Menstrual Disorders


Menstrual disorders affect both the physical and mental wellbeing of a woman who experiences them. Whether she suffers from amenorrhea, menorrhagia, or dysmenorrhea, the resultant discomfort may range from an annoyance to an inability to function in daily tasks. Fortunately, the American College of Obstetricians and Gynecologists says that most of these menstrual disorders can be treated successfully, whether they cause too much or too little bleeding, pain and bloating, or mood swings.

The National Women's Health Information Center (NWHIC) defines the monthly cycle as the way a woman's body prepares for the possibility of pregnancy. Normal monthly cycles average 28 days, and the period averages 3 to 7 days. However, an underlying problem at any point during the monthly cycle, or with the reproductive organs themselves, may cause a disorder.

What are the various menstrual disorders, and what causes them?


Menstrual disorders are not diseases in and of themselves, but rather symptoms of an underlying root problem which must be addressed before treatment will succeed. Disorders involving the monthly cycle are often treated with the use of oral contraceptives; these prescription medications may regulate the monthly cycle and eliminate symptoms, but may cause side effects including weight gain, headaches, and disruption of sleep patterns.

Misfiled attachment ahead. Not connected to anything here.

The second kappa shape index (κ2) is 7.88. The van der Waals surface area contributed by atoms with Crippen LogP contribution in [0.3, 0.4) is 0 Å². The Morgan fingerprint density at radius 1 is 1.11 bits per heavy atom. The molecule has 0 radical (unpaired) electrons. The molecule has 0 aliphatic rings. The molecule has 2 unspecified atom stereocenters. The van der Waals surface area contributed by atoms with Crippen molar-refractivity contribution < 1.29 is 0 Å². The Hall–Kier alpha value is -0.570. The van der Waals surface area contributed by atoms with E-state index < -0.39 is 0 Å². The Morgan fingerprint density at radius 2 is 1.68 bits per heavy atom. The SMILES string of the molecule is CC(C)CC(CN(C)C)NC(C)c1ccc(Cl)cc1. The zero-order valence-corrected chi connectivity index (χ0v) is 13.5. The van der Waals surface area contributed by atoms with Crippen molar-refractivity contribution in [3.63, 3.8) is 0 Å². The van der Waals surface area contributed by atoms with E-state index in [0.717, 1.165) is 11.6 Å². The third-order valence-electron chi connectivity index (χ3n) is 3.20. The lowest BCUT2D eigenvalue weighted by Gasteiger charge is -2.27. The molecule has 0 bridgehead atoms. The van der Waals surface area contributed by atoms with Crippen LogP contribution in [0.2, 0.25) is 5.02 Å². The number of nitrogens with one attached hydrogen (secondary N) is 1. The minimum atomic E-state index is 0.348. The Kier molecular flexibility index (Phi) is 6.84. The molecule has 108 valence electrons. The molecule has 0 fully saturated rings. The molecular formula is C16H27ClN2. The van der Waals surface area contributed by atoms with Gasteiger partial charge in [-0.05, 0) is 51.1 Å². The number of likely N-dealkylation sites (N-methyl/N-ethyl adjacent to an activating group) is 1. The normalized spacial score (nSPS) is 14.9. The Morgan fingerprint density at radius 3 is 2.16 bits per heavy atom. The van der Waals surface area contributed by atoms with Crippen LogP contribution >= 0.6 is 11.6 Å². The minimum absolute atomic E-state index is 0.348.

Amenorrhea treatment often involves an evaluation of lifestyle so that changes can be made with regard to body weight, physical exertion level, or stress.

Menorrhagia treatment involves the prescription of iron tablets, prostaglandin inhibitors or progesterone, and sometimes may only be facilitated through surgery such as dilation & curettage (D&C) or hysterectomy. However, hormone therapies are often responsible for many side effects, and invasive surgery requires recovery and pain medication.

Dysmenorrhea may also be treated through surgery, as well as antibiotics; some women have even found pain relief through yoga, massage or acupuncture.

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When to see your doctor

Be sure to see your doctor if you suffer from abnormally heavy bleeding for two or more periods in a row, or if the bleeding is accompanied by pain.

More than menstrual disorders on our Self Care Home Page



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